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It’s a special week in Orlando this week. It’s that time of year when the Arnold Palmer Invitational rolls around… only this year it’s different.
Arnold Palmer passed away last September and for the first time the event will be played without its beloved host. While his loss has been felt worldwide his presence looms large over the event and he remains at the forefront of everyone’s mind.
Sam Saunders (pictured above), Palmer’s grandson, hit a ceremonial tee shot along with numerous other PGA players in turn, in a moving opening ceremony this morning at the practice grounds at Bay Hill.
On the way to the tee this week, players will also find a a 13-foot tall statue of Arnold Palmer, pictured above, to greet them.
Captured in full swing, it’s a marvelous bronze tribute to Arnold Palmer, the common man who became a King and created his own army of fans.
Sculptor Bruce Wolfe took eight months to create the piece, spending time with Palmer and gathering more than 100 photos of the King to help him draft a small-scale model. The statue weighs 1,392 pounds and is now a permanent fixture near the 1st and 10th tees at Bay Hill, where Palmer maintained a home.
The statue depicts Palmer as he finishes a powerful swing and was inspired by Palmer’s early career, including his 1964 Masters victory and is a replica of the statue that also sits at the Arnold Palmer Golf Complex at Wake Forest.
Tournament organizers have worked hard this week to make the tournament a celebration of Palmer’s life and while everyone will miss seeing him crisscrossing the fairways in his golf cart or handing out the prize to the winner, they have done a great job so far.
Yesterday Arnie’s March Against Children’s Cancer raised some $288,194 as hundreds of marchers walked around the 9th hole at Bay Hill. It was the fifth time the event has been held and it is now considered an annual event having raised over $500,000 since inception.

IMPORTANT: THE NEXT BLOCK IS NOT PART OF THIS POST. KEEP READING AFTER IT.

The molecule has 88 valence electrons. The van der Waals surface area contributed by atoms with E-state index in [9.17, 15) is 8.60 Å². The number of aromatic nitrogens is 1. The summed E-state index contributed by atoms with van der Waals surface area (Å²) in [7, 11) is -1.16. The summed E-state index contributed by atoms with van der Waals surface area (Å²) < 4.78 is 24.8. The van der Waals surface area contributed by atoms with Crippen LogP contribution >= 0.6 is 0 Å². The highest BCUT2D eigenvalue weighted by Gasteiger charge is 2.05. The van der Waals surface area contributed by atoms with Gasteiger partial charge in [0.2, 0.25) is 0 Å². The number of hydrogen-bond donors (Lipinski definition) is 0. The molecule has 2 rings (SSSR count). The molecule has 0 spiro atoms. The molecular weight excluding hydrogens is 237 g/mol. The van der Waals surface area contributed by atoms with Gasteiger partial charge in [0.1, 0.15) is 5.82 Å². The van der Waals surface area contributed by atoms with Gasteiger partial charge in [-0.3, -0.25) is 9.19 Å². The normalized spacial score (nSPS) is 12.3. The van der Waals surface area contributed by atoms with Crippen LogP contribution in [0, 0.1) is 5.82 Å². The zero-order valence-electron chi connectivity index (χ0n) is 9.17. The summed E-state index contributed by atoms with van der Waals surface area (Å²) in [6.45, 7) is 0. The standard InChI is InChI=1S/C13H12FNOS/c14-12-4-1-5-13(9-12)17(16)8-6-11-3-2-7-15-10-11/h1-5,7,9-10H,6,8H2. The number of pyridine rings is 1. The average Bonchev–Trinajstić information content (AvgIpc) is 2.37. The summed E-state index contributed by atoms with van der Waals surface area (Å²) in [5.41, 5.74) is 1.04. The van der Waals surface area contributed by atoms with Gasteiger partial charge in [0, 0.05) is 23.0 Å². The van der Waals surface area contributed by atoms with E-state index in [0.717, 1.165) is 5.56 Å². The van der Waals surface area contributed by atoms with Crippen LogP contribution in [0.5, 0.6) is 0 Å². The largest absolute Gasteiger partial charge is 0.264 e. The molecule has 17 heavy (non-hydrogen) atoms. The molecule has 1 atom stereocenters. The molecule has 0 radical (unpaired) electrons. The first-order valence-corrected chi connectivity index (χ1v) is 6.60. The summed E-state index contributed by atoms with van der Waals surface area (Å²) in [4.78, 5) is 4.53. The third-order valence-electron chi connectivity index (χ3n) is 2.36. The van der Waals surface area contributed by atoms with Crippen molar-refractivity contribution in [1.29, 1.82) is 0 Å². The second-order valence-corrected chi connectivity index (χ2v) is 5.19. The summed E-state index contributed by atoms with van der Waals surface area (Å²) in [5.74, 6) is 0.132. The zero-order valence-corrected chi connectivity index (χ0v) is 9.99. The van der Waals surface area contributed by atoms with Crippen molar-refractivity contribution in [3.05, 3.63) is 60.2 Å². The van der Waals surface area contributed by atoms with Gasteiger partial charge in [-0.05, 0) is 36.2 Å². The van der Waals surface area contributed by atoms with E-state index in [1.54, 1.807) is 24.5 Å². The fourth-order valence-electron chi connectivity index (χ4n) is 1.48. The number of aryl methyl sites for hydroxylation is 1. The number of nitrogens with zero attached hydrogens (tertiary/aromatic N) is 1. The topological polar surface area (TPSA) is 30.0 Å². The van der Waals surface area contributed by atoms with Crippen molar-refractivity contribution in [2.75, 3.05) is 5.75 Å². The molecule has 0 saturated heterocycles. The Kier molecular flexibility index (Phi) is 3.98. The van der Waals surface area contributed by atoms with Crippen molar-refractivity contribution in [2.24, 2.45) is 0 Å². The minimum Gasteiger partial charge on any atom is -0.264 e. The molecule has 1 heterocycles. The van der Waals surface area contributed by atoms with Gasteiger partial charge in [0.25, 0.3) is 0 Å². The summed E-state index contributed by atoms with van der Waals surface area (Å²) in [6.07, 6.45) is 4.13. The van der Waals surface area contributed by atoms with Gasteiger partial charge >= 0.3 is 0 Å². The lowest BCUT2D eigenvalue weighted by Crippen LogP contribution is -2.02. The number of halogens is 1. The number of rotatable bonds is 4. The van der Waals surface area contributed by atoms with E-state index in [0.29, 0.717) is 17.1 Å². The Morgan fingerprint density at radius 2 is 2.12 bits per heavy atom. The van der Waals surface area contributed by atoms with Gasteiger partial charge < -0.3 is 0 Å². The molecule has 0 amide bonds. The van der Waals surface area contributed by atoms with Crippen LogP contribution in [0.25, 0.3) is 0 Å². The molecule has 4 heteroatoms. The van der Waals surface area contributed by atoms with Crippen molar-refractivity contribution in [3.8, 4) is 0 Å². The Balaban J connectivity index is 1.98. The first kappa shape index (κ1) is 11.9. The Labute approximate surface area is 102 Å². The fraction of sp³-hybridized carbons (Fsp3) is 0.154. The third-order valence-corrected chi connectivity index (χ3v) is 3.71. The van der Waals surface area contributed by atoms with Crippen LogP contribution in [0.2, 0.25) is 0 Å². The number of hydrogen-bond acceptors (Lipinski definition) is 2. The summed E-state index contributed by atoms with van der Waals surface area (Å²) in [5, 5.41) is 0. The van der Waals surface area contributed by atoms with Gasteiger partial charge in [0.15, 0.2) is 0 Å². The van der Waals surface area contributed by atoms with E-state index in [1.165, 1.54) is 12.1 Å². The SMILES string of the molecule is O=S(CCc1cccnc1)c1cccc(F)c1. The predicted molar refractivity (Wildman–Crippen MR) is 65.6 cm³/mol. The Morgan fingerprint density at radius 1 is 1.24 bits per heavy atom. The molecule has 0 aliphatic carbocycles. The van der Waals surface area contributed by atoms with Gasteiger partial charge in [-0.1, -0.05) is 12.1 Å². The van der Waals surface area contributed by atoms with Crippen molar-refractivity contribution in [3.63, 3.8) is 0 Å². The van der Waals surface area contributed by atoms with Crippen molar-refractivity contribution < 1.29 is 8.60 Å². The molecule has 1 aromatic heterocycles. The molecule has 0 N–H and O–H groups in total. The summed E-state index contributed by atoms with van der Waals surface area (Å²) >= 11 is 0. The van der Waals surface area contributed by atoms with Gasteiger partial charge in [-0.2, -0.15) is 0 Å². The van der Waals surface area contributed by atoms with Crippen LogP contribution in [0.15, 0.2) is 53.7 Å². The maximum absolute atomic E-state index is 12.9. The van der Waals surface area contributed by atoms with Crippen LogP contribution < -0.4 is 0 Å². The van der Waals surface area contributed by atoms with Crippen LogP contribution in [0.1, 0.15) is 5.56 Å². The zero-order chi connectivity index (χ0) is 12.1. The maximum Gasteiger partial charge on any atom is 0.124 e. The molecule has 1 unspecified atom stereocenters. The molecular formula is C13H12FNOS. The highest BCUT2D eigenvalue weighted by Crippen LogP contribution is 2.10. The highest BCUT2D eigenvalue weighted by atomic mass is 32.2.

In addition to the walk, participants enjoyed family-friendly activities and met children who are fighting cancer.
After the event, Mastercard held a “Giving Back and Doing Good…because #ArnieWould” event with Brad Snedeker to look back on Arnold Palmer’s life and his legacy of giving back. NBC/ Golf Channel on air talent Steve Sands served as moderator while Snedeker, Mastercard Player Ambassador, Kevin Bingham, CEO at Arnie’s Army Charitable Foundation, Ty Votaw, EVP of Communications & International Affairs at PGA TOUR and Raja Rajamannar, Chief Marketing Officer at Mastercard executive gave their thoughts on the impact that Arnold Palmer has had on the game of golf and the lives of fans throughout the globe.
Due to Palmer’s passing, the tournament now has a new host committee of current PGA player Graeme McDowell, former PGA Tour stars Curtis Strange and Peter Jacobsen, LPGA icon Annika Sorenstam and former Secretary of Homeland Security Tom Ridge.
“Arnold was a force of nature, on and off the course,” 2010 U.S. Open champion Graeme McDowell said. “ … Obviously, we got to know him as a golfer, but the person was even more special. You only had to spend a few minutes in his company to understand why he touched so many people the way he did. From his signature on every autograph that he ever signed, to just the way he touched people and the way he gave back, he really was just one of the most rounded athletes that we can think of. His personality was bigger than his golf in so many ways, and he was as great a role model as we can think of in the game of golf.”
Despite some of the game’s best not playing in Orlando this week, including world No. 1 Dustin Johnson, Jordan Spieth, Adam Scott, Phil Mickelson and Justin Thomas, four of the top 10 in the world are here. Defending champion Jason Day, four-time major winner Rory McIlroy, reigning British Open champion Henrik Stenson and Hideki Matsuyama. No. 9 Rickie Fowler, No. 13 Justin Rose, reigning Masters champion Danny Willett, two-time Masters winner Bubba Watson, two-time major champion Martin Kaymer, World Golf Hall of Fame members Ernie Els and Vijay Singh are in the field as well as the ever popular John Daly.
“Arnold meant an awful lot to every one of us,” said Mcllroy (pictured above.) “Anyone that is involved with the game of golf in any capacity, especially the ones that get paid to play it or get paid to write about it, I mean, he was a massive part of that. And I think we all owe him a massive debt of gratitude for what he did for the game.”
The tournament begins tomorrow 16th March and runs through to Sunday 19th March. Tickets are still available at arnoldpalmerinvitational.com
More photographs from the opening ceremony, Arnie’s March and the Mastercard event are at www.FloridaLeisurePhotography.com